Social Factors and Television Use during Meals and Snacks Is Associated with Higher BMI among Pre-School Children

Department of Epidemiology and Community Medicine, Faculty of Medicine, University of Ottawa, Institute of Population Health, 1 Stewart Street - Office 303, Ottawa, Ontario, Canada, K1N 6N5.
Public Health Nutrition (Impact Factor: 2.68). 07/2008; 11(12):1267-79. DOI: 10.1017/S1368980008002887
Source: PubMed


The present paper examines the relationship between social factors, food consumption during television viewing, and overall television viewing and how these are associated with BMI when the role of familial and social factors are considered in a population-based birth cohort of pre-school children from Québec (Canada).
The analyses were performed using data from the Longitudinal Study of Child Development in Québec (1998-2002) (LSCDQ). The study follows a representative sample (n 2103) of children born in 1998 in the Canadian province of Québec. A nutrition assessment was conducted on 1549 children aged 4.5 years and included a 24 h dietary recall, an eating behaviour and television viewing questionnaire, and a measurement of children's heights and weights. Statistical analyses were performed.
Nearly one-quarter of children ate at least twice daily in front of the television. Children who consumed snacks while watching television on a daily basis had higher BMI than children who did so less frequently. Children who ate snacks in front of the television every day, or some times during the week, ate more carbohydrates (total), more fat and less protein, fewer fruits and vegetables, and drank soft drinks more often than children who never ate snacks in front of the television.
Health professionals should target parents of children at risk of overweight/obesity with focused strategies to help children change the types of foods consumed during television viewing and to reduce the time spent watching television, particularly during meal times, which may change children's dietary intake and eating patterns.

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Available from: Lise Dubois, Oct 07, 2014
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    • "Other studies of household norms and behaviors have found that household food availability and parental consumption of particular foods influence children’s consumption [35], and that child TV viewing is associated with increased risk of being overweight [35-37]. Consumption of sugar-sweetened beverages has also been consistently associated with excess weight in children [38,39]. "
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    ABSTRACT: Background Early environmental influences have been linked to child weight status, however further understanding of associations in diverse populations is needed. Methods A cross-sectional analysis of household and family factors associated with overweight was conducted on a culturally diverse, urban dwelling sample of 820 first through third graders (mean age 7.6 ± 1.0 years) residing in three eastern Massachusetts cities. Overweight was defined as BMI > 85th percentile, based on measured height and weight, and the CDC growth reference. Multivariate logistic regression was used to identify demographic, behavioral, and social environmental variables significantly related to weight status. Independent variables included race-ethnicity, age, sex, servings of sugar-sweetened beverages/week, hours of screen time/week, parent overweight, (calculated from self-reported weight/height), parent education, household food restriction rules regarding snacking and/or kitchen access, frequency of having dinner as a family (reported as “a lot” vs. “sometimes/rarely/never”) and child vitamin/mineral supplement use. Selected interactions were explored based on prior studies. Results Prevalence of overweight was 35.5% in girls and 40.8% in boys. In the final, adjusted model, compared to white children, the odds of overweight were higher in children of Hispanic race-ethnicity (odds ratio (OR) = 2.4, 95% CI = 1.4 - 4.1). In the same adjusted model, compared to children with no household food restriction rules, the odds of overweight were 2.6 (95% CI = 1.3-5.1) times higher and 3.5 (95% CI = 1.9-6.4) times higher for children having one rule or two rules, respectively. Parent report of frequent family dinner and child vitamin use were protective, with a halving of risk for overweight for each behavior (OR = 0.47, 95% CI = 0.31-0.71 and OR = 0.54, 95% CI = 0.37-0.78, respectively). Conclusions In the presence of other factors, frequent family dinner and vitamin use were associated with lower risk of overweight and household food restriction rules with higher risk. Although such relationships have previously been reported, this investigation is among the first to demonstrate these associations in a low-income, racially-diverse early elementary school population, and suggest potential targets of opportunity within the family context that could reduce child overweight risk in a subgroup of children at elevated risk of obesity.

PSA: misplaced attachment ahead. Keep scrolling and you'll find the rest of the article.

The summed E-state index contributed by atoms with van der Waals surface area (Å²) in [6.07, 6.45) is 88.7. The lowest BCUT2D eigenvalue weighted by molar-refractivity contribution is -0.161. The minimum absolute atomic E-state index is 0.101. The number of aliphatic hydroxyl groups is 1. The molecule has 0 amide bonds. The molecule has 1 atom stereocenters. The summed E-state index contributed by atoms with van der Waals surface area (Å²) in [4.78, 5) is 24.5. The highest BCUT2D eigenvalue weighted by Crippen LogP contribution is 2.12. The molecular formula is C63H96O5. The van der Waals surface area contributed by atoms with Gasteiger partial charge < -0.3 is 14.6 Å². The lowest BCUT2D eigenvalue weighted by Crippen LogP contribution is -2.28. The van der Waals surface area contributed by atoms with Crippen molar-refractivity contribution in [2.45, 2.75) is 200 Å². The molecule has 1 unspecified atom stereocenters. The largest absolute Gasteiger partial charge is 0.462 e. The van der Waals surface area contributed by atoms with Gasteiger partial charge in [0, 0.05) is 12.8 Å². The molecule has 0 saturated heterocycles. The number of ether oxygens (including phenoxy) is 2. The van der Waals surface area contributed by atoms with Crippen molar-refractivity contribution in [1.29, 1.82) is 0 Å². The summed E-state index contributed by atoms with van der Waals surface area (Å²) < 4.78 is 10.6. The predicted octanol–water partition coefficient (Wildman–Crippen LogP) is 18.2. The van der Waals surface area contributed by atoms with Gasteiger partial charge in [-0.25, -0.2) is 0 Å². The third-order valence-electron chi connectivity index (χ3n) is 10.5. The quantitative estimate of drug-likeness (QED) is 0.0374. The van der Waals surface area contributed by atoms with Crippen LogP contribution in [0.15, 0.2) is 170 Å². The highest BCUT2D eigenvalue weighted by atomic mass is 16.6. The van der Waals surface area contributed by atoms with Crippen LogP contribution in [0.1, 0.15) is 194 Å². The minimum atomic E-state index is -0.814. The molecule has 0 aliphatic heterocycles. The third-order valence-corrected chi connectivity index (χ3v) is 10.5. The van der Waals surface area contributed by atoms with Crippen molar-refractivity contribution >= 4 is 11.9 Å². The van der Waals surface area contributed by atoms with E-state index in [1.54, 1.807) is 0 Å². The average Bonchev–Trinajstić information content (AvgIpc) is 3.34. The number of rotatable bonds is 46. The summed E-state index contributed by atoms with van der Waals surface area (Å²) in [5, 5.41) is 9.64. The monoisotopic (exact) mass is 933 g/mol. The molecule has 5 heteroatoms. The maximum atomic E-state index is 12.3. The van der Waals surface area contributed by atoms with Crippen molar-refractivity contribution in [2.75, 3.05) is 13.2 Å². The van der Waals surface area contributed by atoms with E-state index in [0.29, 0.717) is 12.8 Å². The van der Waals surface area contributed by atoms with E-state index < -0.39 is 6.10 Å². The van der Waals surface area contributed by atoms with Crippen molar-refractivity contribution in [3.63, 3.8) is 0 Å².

BMC Pediatrics 07/2014; 14(1):167. DOI:10.1186/1471-2431-14-167 · 1.93 Impact Factor
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    • "Although we did not observe a statistical association between eating behavior patterns and overweight in kindergarten teachers, further attention should be given to the implementation of workplace health promotion and child health promotion interventions. A link between daily TV use during meals and higher BMI among pre-school children has already been reported by Dubois et al. [40]. They concluded that health professionals (kindergarten teachers) should help families to find strategies to reduce daily TV use during meals. "